Try Burger, Tap & Shake’s mouth-watering menu items
Growing up in beef-bountiful Texas, I ate hamburgers on a weekly basis. I stopped this habit once I reached high school, and now I hardly eat beef. But everyone needs a burger once in a while, so when the new Burger, Tap & Shake opened in Tenleytown, I decided to indulge in a sandwich.
The store in Tenleytown is only the second BTS opened by owner and chef Jeff Tunks. He started the business with his first restaurant near George Washington University. Since its debut in front of the Tenleytown Metro station last month, BTS rarely has a short line or an empty seat. Families sit on the outdoor patio, enjoying classic American cuisine, and young professionals hover around the bar drinking one of the eight draft ales on tap, discussing politics and plans for later in the night.
As I studied the restaurant’s aesthetic, I noticed a large hand-painted mural of an eagle on the wall. Tunks told me he wanted to add the art piece to show AU students that the folks at BTS appreciate the University. I felt welcomed by his desire to find a niche in the neighborhood.
The overall appearance of the restaurant is both rustic and modern. The wooden tables and bar will make people feel like they traveled to the Wild West, but the steel chairs and barstools deviate from this theme and add a metallic nuance to the design.
BTS’ varied appearance reflects its diverse menu. Although the restaurant serves the everyday hamburger and vanilla milkshake, it also has novelty items, like a salmon burger, a falafel burger and “Shaketails,” milkshakes with a little alcohol for some extra fun. Sadly, because I was born in 1995, I couldn’t legally purchase these delicious-looking milkshakes, so I chose a non-alcoholic option called the “BTS Shake,” made with house-made vanilla ice cream, Butterfinger, Twix and Snickers.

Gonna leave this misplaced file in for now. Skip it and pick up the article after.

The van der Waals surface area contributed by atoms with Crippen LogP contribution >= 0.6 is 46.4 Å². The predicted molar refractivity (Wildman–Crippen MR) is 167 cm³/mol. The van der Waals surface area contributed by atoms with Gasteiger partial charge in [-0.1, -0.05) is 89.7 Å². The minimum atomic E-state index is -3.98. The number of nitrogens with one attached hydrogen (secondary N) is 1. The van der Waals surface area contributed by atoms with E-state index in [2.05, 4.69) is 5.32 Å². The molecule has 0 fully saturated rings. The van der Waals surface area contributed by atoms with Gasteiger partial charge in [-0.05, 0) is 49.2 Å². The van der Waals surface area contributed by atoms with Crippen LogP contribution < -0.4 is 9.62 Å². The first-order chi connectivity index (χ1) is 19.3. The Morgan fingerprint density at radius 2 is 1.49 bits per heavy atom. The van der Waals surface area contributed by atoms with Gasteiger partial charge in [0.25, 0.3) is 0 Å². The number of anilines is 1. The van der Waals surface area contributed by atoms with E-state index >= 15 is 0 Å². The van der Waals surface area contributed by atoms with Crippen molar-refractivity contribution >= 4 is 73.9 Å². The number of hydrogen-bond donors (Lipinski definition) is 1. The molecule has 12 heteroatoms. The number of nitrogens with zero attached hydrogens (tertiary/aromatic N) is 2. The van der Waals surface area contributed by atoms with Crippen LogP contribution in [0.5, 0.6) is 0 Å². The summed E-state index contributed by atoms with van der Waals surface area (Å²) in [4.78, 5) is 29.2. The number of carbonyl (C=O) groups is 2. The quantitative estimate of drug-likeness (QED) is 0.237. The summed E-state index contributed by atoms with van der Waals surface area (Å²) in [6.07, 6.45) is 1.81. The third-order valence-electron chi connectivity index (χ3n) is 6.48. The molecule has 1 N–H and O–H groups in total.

I also ordered a “Southern Comfort,” a beef burger with pimento cheese, fried green tomato, Vidalia Onions and bread and butter pickles. Obviously, I asked for fries to complete the meal. (BTS didn’t charge The Eagle for the meal used for this article. This didn’t affect my review in any way.)
My first bite of the Southern Comfort sent an explosion of flavor into my mouth. I wanted my beef cooked medium-well, and the patty tasted deliciously medium-rare without the redness that freaks me out. Although I found the burger mouth-watering, the fried green tomatoes seemed a little strange, but that’s probably because I wasn’t familiar with the ingredient.
My time with the Southern Comfort was pleasant, but I wish I had went with BTS’ classic “Six Buck Chuck,” the restaurant’s basic burger that only costs $6. The Six Buck Chuck appears less complicated than the sandwich I ordered, and I’ve heard good things about the hamburger’s AP sauce.
BTS' Southern Comfort burger. Photo by: Freddy Rodriguez
When the fries arrived, I felt disappointed at the size of the order. As I shoved fry after fry into my mouth, I couldn’t stop thinking about the mountain of fries Z-Burger gives its customers. I hope the people at BTS understand that college students love fries and an inadequate amount may drive students to its competitors.
The restaurant’s happy hour specials caught my attention the most. During these ideal happy hour times, customers can enjoy $5 ales and cocktails or mix their favorite spirits with traditional mixers. I think BTS will see a surge of patrons for happy hour, especially because of its close proximity to a college campus. Tunks made a smart business move.
Despite the lackluster fry experience, BTS has wonderful options for all people: beef connoisseurs, vegans, alcohol lovers, etc. Students who want cheap drinks or relatively inexpensive food will fall in love with Tenleytown’s newest establishment. The burger joint satisfies hunger and thirst, and my stomach hadn’t felt so full since I was a chubby seventh grader in Texas.Follow @freddywantsfred